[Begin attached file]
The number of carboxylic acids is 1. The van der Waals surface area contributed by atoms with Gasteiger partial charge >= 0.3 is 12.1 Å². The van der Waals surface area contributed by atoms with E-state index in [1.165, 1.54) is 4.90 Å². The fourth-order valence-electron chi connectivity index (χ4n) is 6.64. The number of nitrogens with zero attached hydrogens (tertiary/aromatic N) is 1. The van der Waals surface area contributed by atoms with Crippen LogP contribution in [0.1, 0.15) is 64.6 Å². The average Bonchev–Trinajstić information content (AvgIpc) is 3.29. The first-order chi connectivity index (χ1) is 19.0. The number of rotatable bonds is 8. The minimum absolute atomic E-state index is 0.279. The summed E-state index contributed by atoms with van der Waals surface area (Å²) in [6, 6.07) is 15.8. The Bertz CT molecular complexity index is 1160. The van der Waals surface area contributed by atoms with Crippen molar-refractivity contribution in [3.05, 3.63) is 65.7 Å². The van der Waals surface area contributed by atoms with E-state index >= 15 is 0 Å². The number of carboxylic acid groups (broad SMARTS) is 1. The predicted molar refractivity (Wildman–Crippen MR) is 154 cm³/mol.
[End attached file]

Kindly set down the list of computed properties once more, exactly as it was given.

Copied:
The number of carboxylic acids is 1. The van der Waals surface area contributed by atoms with Gasteiger partial charge >= 0.3 is 12.1 Å². The van der Waals surface area contributed by atoms with E-state index in [1.165, 1.54) is 4.90 Å². The fourth-order valence-electron chi connectivity index (χ4n) is 6.64. The number of nitrogens with zero attached hydrogens (tertiary/aromatic N) is 1. The van der Waals surface area contributed by atoms with Crippen LogP contribution in [0.1, 0.15) is 64.6 Å². The average Bonchev–Trinajstić information content (AvgIpc) is 3.29. The first-order chi connectivity index (χ1) is 19.0. The number of rotatable bonds is 8. The minimum absolute atomic E-state index is 0.279. The summed E-state index contributed by atoms with van der Waals surface area (Å²) in [6, 6.07) is 15.8. The Bertz CT molecular complexity index is 1160. The van der Waals surface area contributed by atoms with Crippen molar-refractivity contribution in [3.05, 3.63) is 65.7 Å². The van der Waals surface area contributed by atoms with E-state index >= 15 is 0 Å². The number of carboxylic acid groups (broad SMARTS) is 1. The predicted molar refractivity (Wildman–Crippen MR) is 154 cm³/mol.